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Gonzales Texas History:
In 1825, James Kerr surveyed the town of Gonzales, the capital of DeWitt's colony. The town was named for Rafael Gonzales, governor of Coahuila and Texas. The settlers abandoned the settlement is July 1826 after two Indian raids. In 1827, the settlement was reestablished on the Guadalupe River, 2.5 miles southeast of the confluence of the Guadalupe and San Marcos Rivers. In 1832, 16 leagues of land were given for the townsite; Byrd Lockhart surveyed the townsite that same year, and included seven squares in the town plat; the squares form a cross in the 48 block historic district. At the time of the Texas Revolution, Gonzales was the most western of the Anglo settlements in Texas, and was the closest settlement to the Mexican town of San Antonio de Bexar. Gonzales is famous for theOctober, 2, 1836"Come and Take It" battle, the first skirmish of the Texas Revolution, and for the March 13, 1836 Runaway Scrape which occurred after the Battle of the Alamo. After the eighteen minute "Battle of San Jacinto" ended the Texas Revolution on April 21, 1836, the Republic of Texas government incorporated Gonzales and established Gonzales County with the town of Gonzales as its county seat. On August 11, 1940, many Gonzales volunteers participated in the Comanche "Battle of Plum Creek" near present day Lockhart. The Gonzales Baptist Church was built in 1841. The Gonzales College opened in 1851, and the first Gonzales Inquirer was established in 1853. In 1860, the town had 1,703 residents. It incorporated in 1880. In 1884, it had six churches, a daily mail service, four schools, a courthouse, two banks, a 500 seat opera house, gas and water works, gristmills, cotton gins, several stores, and 2,900 residents. In 1874, Gonzales and Harwood were connected by a railroad spur line. Gonzales began shipping cotton, cotton seed, pecans, wool, hides, cattle and horses. The San Antonio and Aransas Pass Railway built a line to Gonzales in 1885. By 1900, Gonzales had 4,297 residents. Other than a period of time during the mid-1920s, the population has grown steadily over the years. Gonzales is located on the Guadalupe River at the intersections of U.S. 183, U.S. 90, SH 97, SH 111, FM 794 and FM 532, 2 miles southwest of the confluence of the San Marcos and the Guadalupe Rivers, 32.5 miles southeast of Lockhart, 18 miles southeast of Luling, 13 miles southeast of Ottine and Palmetto State Park, 12.5 miles southeast of Harwood, 62 miles southeast of Austin, 50 miles south of Bastrop, 41.5 miles southwest of Schulenburg, 29 miles southwest of Flatonia, 18 miles southwest of Waelder, 32 miles northwest of Sweet Home, 26.9 miles northwest of Yoakum, 18.5 miles northwest of Shiner, 17.6 miles northwest of Hochheim, 28.5 miles northeast of Nixon, 22.8 miles northeast of Smiley, 8 miles northeast of Cost, and 74 miles northeast of San Antonio, Texas.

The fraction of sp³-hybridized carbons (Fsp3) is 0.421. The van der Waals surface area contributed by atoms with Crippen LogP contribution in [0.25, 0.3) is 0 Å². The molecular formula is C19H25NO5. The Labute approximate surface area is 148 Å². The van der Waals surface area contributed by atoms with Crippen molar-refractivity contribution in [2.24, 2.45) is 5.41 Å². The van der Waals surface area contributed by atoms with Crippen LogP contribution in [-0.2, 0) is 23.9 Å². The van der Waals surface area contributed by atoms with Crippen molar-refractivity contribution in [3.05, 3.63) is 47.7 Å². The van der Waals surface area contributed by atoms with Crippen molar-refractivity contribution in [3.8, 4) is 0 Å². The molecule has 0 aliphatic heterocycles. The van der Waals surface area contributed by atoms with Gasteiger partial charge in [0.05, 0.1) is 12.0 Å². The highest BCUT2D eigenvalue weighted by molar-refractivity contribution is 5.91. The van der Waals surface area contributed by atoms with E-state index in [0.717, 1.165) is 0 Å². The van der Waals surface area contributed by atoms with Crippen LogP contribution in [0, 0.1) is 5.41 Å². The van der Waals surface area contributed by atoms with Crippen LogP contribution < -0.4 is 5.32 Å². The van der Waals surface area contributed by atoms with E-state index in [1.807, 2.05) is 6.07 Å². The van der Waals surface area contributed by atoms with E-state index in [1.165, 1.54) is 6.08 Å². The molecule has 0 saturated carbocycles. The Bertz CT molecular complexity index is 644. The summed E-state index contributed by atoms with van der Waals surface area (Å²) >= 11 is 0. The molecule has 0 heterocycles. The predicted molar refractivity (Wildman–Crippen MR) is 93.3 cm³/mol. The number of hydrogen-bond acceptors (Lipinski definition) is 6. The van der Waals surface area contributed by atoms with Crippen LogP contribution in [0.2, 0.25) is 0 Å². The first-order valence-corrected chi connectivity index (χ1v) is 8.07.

Gonzales County Courthouse, 1885-1887:
The courthouse was designed in Romanesque revival style by famed courthouse architect J. Riely Gordon. The building is made of St. Louis red brick; it has a Spanish tile roof, many Moorish arches, and an old Clock Tower. Inside the courthouse are three 1800s paintings by German artist and emigrant Carl Reuter. The courthouse is listed on the National Register of Historic Places and is a Texas Historic Landmark. Many historical buildings are located near the courthouse. A James W. Robinson Historical Marker is located on the courthouse grounds. The 2010 Gonzales County census was 19,807. The courthouse is located at 414 St. Joseph Street, Gonzales TX 78629.